Universal Republic: 2012

“Wake up in the morning, feeling iffy, what is going on with me? And I look in the mirror, I don’t know who this dude is, staring right back at me.” These lyrics, near the tail-end of WZRD’s self-titled album, can lead you to believe that Kid Cudi may be suffering through some sort of identity crisis. It’s much easier than that, though; Cudi and producer Dot da Genius took a stab at a rappers’ rock album and it was poorly executed. Let’s keep it simple.

For an artist who incorporates plenty of singing into his hip-hop, most of what you hear from Cudi on this record sounds like a complete shot in the dark. There is no risk to his tone, which leads the vocals to rarely meet the production halfway. If WZRD is meant to be an ambitious scenic route for Cudi, his lack of intensity makes this duo’s purpose hard to believe.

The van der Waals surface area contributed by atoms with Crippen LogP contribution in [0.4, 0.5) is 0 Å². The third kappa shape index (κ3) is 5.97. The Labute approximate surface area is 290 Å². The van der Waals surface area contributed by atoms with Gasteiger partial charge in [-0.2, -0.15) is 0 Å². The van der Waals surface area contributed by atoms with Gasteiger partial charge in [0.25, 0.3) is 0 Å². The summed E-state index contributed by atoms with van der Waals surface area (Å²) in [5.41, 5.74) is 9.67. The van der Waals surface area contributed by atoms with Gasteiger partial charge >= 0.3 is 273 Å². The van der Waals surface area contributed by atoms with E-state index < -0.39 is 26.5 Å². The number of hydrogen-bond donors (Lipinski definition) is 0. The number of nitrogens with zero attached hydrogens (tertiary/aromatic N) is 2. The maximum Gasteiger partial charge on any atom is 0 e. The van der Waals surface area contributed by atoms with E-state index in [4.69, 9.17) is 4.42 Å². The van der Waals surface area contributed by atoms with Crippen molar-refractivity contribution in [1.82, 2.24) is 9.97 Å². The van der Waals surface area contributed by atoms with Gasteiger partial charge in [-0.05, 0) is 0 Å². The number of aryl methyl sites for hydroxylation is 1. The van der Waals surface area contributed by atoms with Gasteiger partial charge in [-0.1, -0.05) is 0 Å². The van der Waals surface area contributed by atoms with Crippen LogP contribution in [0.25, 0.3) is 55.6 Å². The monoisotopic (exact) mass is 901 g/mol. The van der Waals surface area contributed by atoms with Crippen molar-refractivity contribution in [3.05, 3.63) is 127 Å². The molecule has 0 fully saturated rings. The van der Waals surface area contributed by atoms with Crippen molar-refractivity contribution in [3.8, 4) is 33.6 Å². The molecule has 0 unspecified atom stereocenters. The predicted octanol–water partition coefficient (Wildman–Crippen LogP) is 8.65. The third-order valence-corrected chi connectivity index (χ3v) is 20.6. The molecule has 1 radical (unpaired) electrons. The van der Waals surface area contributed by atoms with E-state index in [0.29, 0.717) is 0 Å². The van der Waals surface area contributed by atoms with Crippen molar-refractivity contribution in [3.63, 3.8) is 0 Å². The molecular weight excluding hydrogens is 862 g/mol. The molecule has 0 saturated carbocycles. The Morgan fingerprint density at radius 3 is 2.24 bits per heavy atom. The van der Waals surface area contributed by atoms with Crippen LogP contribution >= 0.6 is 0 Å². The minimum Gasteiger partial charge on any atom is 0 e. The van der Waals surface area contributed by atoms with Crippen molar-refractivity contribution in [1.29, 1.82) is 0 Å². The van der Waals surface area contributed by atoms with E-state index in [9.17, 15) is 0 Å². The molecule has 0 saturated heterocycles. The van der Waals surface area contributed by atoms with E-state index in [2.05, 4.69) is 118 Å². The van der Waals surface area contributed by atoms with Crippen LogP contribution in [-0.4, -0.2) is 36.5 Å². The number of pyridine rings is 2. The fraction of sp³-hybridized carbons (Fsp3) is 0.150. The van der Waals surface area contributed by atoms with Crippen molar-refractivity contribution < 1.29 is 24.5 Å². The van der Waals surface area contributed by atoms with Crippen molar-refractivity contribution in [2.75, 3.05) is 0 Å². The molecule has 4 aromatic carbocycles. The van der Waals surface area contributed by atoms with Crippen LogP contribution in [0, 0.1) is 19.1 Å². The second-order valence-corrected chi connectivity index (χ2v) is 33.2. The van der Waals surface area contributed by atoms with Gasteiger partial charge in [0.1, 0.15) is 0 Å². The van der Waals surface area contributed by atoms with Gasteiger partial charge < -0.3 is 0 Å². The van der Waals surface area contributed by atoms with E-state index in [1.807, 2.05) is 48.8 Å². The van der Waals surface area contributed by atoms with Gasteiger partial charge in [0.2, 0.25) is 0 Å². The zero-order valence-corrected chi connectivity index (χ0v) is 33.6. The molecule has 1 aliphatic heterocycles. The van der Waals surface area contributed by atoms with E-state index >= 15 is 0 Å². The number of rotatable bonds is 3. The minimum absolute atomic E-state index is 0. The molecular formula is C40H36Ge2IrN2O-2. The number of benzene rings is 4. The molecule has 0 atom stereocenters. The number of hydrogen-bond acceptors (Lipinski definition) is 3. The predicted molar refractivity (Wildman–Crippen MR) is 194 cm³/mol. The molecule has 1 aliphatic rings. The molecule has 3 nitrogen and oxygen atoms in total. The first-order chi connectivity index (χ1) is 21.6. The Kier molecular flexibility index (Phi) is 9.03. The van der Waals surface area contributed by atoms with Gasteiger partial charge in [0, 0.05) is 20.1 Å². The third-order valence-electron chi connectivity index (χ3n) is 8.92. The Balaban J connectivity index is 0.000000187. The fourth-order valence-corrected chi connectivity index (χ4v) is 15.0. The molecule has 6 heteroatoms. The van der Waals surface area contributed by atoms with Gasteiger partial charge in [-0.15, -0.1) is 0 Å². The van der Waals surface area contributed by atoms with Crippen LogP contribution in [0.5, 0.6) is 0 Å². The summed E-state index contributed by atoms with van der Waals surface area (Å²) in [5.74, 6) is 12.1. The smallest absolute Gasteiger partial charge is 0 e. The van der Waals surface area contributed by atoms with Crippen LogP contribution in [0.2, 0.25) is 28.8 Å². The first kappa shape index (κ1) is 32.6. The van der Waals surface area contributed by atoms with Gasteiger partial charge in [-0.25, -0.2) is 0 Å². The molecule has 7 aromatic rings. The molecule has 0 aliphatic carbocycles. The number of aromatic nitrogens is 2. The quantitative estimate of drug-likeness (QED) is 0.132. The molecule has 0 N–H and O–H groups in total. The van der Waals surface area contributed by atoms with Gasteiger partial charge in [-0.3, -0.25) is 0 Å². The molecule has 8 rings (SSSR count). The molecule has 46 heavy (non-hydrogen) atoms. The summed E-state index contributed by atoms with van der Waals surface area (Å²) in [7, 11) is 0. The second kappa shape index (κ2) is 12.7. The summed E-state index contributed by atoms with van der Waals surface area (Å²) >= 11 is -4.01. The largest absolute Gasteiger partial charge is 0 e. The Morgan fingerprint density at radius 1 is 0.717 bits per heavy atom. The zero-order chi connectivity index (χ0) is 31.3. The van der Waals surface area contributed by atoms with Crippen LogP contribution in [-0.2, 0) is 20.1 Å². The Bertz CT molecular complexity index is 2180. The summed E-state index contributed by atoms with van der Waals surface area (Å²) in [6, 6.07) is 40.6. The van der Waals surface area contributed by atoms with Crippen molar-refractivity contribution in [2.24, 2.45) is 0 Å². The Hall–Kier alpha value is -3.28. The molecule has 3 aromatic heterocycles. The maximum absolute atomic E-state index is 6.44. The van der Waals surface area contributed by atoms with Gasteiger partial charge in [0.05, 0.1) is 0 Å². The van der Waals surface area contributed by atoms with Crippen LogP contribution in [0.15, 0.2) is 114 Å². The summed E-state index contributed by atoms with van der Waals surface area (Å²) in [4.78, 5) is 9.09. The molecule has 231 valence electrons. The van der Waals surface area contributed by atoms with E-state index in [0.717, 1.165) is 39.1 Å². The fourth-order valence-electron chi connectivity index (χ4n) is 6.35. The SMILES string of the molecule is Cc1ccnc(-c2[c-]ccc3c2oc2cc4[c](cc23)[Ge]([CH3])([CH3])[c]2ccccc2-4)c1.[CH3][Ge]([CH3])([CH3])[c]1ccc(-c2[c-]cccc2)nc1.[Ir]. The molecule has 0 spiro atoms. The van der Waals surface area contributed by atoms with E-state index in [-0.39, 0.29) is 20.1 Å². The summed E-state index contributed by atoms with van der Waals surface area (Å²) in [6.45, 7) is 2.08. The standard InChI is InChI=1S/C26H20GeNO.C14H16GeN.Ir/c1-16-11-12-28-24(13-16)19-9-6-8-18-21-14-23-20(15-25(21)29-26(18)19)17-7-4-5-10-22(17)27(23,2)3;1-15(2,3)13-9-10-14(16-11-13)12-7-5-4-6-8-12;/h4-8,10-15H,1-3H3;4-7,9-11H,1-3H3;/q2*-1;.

If any rise is obtained from intro track “The Arrival”, “High Off Life” may very well force you to regret putting just that one small foot forward into this puzzling world. When it’s trying to be dreamy, it’s too clean. When it’s trying to be rugged, it merely tickles. The entire project feels like a show-and-tell presentation that not only drags on to justify its existence; it doesn’t even take shape in the end.

The silver lining, in the grand scheme of things, directly influences Kid Cudi’s older work; It’s all starting to sound much better.

2 out of 5

2 thoughts on “WZRD – WZRD

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  1. I feel as though it was a decent album; 3/5. I agree that it didn’t follow through in terms of what it could have been, solely based off of the overall sound. Songs like Effictim and Love Hard weren’t bad though, actually they were pretty good for what he was aiming for.

  2. nicely done, Brandon

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